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MySQL 8.0 Reference Manual
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Excerpts from this Manual SHOW CREATE TABLE Syntax


Shows the CREATE TABLE statement that creates the named table. To use this statement, you must have some privilege for the table. This statement also works with views.

*************************** 1. row ***************************
       Table: t
Create Table: CREATE TABLE `t` (
  `s` char(60) DEFAULT NULL,
  PRIMARY KEY (`id`)

SHOW CREATE TABLE quotes table and column names according to the value of the sql_quote_show_create option. See Section 5.1.7, “Server System Variables”.

For information about how CREATE TABLE statements are stored by MySQL, see Section, “CREATE TABLE Statement Retention”.

User Comments
  Posted by Eject Disc on October 21, 2005
This is useful when you want to change a column name or definition with:

ALTER TABLE foobar CHANGE old_field_name new_field_name old_field_definition

You want to maintain the same column type, so having the original column definition at your fingers tips is handy.

This features seems to be from 4.0 release series onwards.

  Posted by Lou Picciano on April 19, 2006
This 'ENGINE=' syntax is important; don't forget to look through your older code for similar 'TYPE=' designations. There are some well-know applications which are choking on 'TYPE=HEAP', for example, reporting a Syntax Error.

If people are not familiar with switching ENGINE types, this one can bite you!
  Posted by Matt Piskorz on May 12, 2006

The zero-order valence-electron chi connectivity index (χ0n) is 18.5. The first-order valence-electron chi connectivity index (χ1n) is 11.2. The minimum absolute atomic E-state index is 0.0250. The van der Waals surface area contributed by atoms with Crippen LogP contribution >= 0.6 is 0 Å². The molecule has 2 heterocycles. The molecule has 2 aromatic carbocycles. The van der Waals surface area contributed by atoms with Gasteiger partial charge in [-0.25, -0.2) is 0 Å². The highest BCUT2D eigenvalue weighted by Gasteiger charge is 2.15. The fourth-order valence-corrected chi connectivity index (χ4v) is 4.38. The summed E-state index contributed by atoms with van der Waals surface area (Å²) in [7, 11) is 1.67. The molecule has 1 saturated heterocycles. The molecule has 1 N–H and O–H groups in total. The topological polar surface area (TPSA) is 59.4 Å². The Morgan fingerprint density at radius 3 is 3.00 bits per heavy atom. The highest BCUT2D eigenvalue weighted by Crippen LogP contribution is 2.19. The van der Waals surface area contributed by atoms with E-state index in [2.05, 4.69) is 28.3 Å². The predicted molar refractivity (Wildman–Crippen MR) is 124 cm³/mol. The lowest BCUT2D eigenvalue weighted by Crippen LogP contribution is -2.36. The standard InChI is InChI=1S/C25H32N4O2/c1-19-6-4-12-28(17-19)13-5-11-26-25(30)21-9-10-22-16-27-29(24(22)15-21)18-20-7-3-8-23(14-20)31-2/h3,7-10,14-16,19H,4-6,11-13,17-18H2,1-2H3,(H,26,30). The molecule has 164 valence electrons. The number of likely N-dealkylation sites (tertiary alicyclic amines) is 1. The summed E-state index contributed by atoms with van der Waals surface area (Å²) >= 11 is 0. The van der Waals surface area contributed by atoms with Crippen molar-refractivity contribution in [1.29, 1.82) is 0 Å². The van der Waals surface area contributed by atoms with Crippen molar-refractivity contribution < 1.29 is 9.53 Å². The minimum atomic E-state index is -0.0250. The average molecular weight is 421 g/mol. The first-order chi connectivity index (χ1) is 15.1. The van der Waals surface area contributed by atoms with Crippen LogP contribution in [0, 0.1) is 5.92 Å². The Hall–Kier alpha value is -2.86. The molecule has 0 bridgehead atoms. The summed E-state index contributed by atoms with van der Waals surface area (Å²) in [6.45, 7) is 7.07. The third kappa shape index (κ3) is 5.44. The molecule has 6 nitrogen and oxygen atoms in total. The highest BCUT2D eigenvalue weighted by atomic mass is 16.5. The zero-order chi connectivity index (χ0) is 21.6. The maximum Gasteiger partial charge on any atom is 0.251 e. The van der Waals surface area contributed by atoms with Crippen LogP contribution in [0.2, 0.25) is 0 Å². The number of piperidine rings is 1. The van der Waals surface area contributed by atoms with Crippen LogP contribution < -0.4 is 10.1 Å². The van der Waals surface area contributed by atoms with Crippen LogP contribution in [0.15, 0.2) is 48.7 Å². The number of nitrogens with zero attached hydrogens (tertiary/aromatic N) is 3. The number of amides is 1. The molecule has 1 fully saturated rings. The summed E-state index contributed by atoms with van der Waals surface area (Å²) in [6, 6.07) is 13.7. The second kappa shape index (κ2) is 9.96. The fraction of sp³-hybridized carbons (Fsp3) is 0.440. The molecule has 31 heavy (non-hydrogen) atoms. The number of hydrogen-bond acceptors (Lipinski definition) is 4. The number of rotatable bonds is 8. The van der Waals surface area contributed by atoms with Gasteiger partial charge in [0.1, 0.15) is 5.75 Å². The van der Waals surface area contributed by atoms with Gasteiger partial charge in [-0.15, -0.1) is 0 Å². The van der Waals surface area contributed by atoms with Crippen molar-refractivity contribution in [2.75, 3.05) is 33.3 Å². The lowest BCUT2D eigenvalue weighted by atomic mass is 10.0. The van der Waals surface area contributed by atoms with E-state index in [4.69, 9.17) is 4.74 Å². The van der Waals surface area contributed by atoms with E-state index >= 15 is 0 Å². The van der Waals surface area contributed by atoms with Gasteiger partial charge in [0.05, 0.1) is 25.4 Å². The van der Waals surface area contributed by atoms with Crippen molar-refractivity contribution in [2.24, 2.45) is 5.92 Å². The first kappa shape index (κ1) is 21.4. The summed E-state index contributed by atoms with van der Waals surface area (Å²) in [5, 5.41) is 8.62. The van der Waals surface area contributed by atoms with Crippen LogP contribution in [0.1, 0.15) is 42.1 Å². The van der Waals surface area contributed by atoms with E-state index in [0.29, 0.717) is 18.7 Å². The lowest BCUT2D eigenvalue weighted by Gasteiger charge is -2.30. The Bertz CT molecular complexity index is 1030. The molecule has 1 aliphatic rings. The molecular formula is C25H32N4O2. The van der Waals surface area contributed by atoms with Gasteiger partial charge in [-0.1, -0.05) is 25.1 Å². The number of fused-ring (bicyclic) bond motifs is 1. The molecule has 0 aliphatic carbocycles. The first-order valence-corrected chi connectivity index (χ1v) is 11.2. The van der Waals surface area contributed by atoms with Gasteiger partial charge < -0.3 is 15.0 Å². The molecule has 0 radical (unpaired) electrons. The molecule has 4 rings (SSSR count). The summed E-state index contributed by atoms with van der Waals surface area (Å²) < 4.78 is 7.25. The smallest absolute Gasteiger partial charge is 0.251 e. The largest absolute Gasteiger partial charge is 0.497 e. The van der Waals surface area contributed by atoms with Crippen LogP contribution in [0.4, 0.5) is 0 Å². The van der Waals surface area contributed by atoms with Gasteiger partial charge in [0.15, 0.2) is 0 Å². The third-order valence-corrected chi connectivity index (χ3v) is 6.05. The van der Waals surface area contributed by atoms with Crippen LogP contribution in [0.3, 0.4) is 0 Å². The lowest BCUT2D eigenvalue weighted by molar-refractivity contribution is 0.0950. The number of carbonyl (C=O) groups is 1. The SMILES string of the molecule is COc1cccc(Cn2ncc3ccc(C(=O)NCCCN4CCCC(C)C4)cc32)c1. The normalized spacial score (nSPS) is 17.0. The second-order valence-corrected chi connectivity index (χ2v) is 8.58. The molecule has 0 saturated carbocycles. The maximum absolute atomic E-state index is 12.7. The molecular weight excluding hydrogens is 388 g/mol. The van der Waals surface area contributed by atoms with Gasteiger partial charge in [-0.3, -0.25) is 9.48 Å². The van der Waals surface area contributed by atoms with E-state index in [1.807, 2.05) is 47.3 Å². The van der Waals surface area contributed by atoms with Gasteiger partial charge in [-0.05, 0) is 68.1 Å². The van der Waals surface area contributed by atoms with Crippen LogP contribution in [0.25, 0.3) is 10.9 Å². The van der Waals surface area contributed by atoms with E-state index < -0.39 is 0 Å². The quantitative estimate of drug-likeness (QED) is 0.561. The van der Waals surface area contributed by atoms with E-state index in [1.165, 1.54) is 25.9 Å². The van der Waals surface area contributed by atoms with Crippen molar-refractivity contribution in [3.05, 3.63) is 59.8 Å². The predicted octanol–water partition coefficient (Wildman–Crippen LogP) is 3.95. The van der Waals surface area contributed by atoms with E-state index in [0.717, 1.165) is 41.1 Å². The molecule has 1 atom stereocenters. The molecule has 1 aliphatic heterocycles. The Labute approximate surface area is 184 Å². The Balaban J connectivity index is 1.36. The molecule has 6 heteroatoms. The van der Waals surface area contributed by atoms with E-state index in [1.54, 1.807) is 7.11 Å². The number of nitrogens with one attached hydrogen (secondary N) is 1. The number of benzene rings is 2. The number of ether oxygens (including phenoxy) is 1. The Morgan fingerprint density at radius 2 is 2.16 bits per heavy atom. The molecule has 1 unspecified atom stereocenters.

You can also use create table if not exists [database].[table]

Replace [database] with the database of where the table should be created.

Replace [table] with the table name you want created.

example: (This will create a table called user in the test database)

create table if not exists test.user
UserID varchar(50)
, Password varchar(50)
) Engine=InnoDB;

  Posted by Stephen Dewey on August 14, 2006
This might go without saying for most folks, but just so you know, this statement does not necessarily return the same statement that was actually used to create the table in the first place. It returns a statement which if run at the current time will recreate the given table with its current structure (not including the data). So if you create a table, then alter it, then run the SHOW CREATE TABLE command, it will return a statement that acts as if the change represented by your ALTER command were incorporated into your initial CREATE TABLE command.
  Posted by Rodolfo Campos on March 14, 2011
At the end, if you just want to retrieve column: names, types and comments as in a data dictionary you can forget this command... I've found it too complex to parse.

You can check an script (in spanish) that I've created at:
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